When the staff came to take Tasuku’s order, they suggested he add some fish to his meal, and he agreed. He then worked up the courage to mention quietly, “I came here for the recommended bubuzuke…” and they told him the set comes with tea so he would be able to make it himself.

Feeling like a foolish first-timer, Tasuku blushed, although he was still a little confused. If the cab driver had recommended this place as the best place in Kyoto to eat bubuzuke, then it really must be possible to eat it here. Maybe part of what made it so great was the fact that it’s not even on the menu so only those-in-the-know can enjoy it?

Before he could think any further, staff were back at his table again, serving him this beautifully white ozoni soup.

▼ Ozoni soup is made with miso, and white miso is a Kyoto specialty.

The soup had a small dollop of mizu on top, along with some yuzu, and it was absolutely delicious! It didn’t Tasuku long to finish it, and as soon as his bowl was empty, staff brought out this tray of gorgeous food.

On the side was a plate of Salmon Saikyoyaki. Saikyoyaki is Kyoto-style grilled fish, which is made by pickling the fish overnight in Kyoto-style sweet white bean paste before grilling it.

Tasuku wasted no time in trying the glistening morsel, and when he did, he let out a moan of delight. It was the best Saikyoyaki he’s ever had in his life, and that’s down to the fact that the store specialises in pickles, so you should definitely order this if you visit.

Tasuku then turned his attention to the platter of pickles before him, which were so professionally placed and beautifully presented that they looked like they belonged in a Michelin-starred restaurant.

Every single pickle was delicious, bursting with light, perfectly balanced flavours that Kyoto-style pickles are well-known for.

▼ The one that impressed Tasuku the most was the Nagaimo Wasabi (Chinese Yam Wasabi).

While you could eat all the pickles separately, interspersed with bites of rice as you go along, locals know a better way to eat the set meal, and it requires the addition of one special ingredient.

▼ Green tea.

Tasuku was now wise to the ways of Kyoto locals, so he gathered up one of each pickle and placed it on top of his rice. He then added a few pieces of salmon, and a few helpings of dried young sardines, before reaching for the tea, which he poured over the top of it all.

▼ Tadaaa! Bubuzuke!

Tasuku was incredibly impressed by the look of it, and when he tried a spoonful of the mixture, it tasted even better than it looked. Each pickle had an elegant, refined flavour that wasn’t washed out by the other ingredients, while the warm tea helped to bring everything together, adding a fantastic heartiness to the meal.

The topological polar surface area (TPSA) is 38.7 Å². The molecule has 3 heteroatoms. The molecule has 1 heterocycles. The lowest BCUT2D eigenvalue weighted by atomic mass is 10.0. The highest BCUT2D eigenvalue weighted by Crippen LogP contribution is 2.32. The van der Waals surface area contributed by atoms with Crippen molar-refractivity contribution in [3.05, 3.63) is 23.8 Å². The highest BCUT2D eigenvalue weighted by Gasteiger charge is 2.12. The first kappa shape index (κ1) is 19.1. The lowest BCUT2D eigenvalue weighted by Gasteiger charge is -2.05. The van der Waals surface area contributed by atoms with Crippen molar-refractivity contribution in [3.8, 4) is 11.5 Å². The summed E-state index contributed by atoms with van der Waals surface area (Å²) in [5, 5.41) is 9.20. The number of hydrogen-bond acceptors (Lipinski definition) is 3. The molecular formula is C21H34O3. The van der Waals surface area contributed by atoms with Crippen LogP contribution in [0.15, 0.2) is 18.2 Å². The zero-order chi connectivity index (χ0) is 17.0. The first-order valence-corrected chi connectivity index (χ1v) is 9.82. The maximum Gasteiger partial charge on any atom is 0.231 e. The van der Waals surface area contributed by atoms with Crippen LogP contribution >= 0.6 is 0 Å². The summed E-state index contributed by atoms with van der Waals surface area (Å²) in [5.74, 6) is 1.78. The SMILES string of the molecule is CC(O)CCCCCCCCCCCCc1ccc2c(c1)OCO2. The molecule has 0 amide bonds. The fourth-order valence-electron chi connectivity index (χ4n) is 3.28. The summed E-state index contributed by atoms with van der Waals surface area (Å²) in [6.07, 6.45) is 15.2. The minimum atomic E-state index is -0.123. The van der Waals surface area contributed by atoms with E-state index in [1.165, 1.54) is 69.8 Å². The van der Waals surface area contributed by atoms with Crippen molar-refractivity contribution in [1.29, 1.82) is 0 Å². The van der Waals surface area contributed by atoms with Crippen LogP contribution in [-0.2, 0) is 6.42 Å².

Kintame offers free rice refills too, so Tasuku was able to enjoy more than one bowlful of bubuzuke. It was insanely delicious, and as he finished his last mouthful, he felt grateful to the taxi driver who led him here, to a spot he never would’ve found otherwise, and a meal he’ll remember for a long time to come.

The only thing to do now was to settle the bill. So…how much do you think the meal cost him?

Well, the set without fish costs a mere 1,980 yen (US$17.42), and the set with fish that Tasuku enjoyed cost 2,530 yen. For the quality of food, the ambience of the store, and the experience of eating a meal prepared by a pickle specialist founded in 1879, this was an absolute bargain, and Tasuku highly recommends eating here the next time you visit Kyoto.

So if you ever find yourself looking for a place to eat in an unfamiliar town, you might want to try jumping in a cab and asking the driver for recommendations. If you’re lucky, you might even have a heartwarming encounter with a driver that’ll stay in your memory forever, like our reporter did when he was searching for sushi in Hokkaido.

Restaurant information
Kintame Kyoto Main Store / 京つけもの処 近為 京都本店
Address: Kyoto-fu, Kyoto-shi, Kamigyo-ku, Botanbokocho, Itsutsuji-dori 576
Open (meals): 11:00 a.m.-3:20 p.m. (last order 2:30 p.m.) Currently shortened business hours: 11:00 a.m.-2:50 p.m. (last order 2:00 p.m.)
Sales: 9:30 a.m.-5:30 p.m.

Photos ©SoraNews24